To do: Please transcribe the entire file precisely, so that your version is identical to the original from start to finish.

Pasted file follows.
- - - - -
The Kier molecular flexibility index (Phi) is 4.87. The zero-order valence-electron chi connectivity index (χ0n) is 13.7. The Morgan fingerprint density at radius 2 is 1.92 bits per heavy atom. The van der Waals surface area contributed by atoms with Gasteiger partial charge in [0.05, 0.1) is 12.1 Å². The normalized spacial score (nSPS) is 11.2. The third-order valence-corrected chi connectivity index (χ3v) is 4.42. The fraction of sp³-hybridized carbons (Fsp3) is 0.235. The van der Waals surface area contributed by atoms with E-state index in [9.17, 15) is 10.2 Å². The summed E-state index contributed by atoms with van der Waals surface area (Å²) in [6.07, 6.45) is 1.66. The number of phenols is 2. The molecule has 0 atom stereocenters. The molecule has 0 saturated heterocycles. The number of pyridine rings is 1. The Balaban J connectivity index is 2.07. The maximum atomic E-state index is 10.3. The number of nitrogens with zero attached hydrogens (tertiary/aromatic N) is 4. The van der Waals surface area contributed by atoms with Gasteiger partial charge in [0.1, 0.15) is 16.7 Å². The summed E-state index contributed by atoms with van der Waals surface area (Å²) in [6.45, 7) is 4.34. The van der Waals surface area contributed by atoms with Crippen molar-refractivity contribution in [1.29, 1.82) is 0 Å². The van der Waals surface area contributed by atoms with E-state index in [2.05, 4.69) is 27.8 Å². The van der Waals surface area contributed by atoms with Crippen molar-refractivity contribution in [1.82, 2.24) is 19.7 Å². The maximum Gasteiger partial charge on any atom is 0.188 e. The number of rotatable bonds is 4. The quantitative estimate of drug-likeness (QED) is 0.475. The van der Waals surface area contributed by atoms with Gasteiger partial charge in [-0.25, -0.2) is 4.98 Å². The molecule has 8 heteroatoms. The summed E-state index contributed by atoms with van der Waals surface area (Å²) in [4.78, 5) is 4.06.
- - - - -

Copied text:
The Kier molecular flexibility index (Phi) is 4.87. The zero-order valence-electron chi connectivity index (χ0n) is 13.7. The Morgan fingerprint density at radius 2 is 1.92 bits per heavy atom. The van der Waals surface area contributed by atoms with Gasteiger partial charge in [0.05, 0.1) is 12.1 Å². The normalized spacial score (nSPS) is 11.2. The third-order valence-corrected chi connectivity index (χ3v) is 4.42. The fraction of sp³-hybridized carbons (Fsp3) is 0.235. The van der Waals surface area contributed by atoms with E-state index in [9.17, 15) is 10.2 Å². The summed E-state index contributed by atoms with van der Waals surface area (Å²) in [6.07, 6.45) is 1.66. The number of phenols is 2. The molecule has 0 atom stereocenters. The molecule has 0 saturated heterocycles. The number of pyridine rings is 1. The Balaban J connectivity index is 2.07. The maximum atomic E-state index is 10.3. The number of nitrogens with zero attached hydrogens (tertiary/aromatic N) is 4. The van der Waals surface area contributed by atoms with Gasteiger partial charge in [0.1, 0.15) is 16.7 Å². The summed E-state index contributed by atoms with van der Waals surface area (Å²) in [6.45, 7) is 4.34. The van der Waals surface area contributed by atoms with Crippen molar-refractivity contribution in [1.29, 1.82) is 0 Å². The van der Waals surface area contributed by atoms with E-state index in [2.05, 4.69) is 27.8 Å². The van der Waals surface area contributed by atoms with Crippen molar-refractivity contribution in [1.82, 2.24) is 19.7 Å². The maximum Gasteiger partial charge on any atom is 0.188 e. The number of rotatable bonds is 4. The quantitative estimate of drug-likeness (QED) is 0.475. The van der Waals surface area contributed by atoms with Gasteiger partial charge in [-0.25, -0.2) is 4.98 Å². The molecule has 8 heteroatoms. The summed E-state index contributed by atoms with van der Waals surface area (Å²) in [4.78, 5) is 4.06.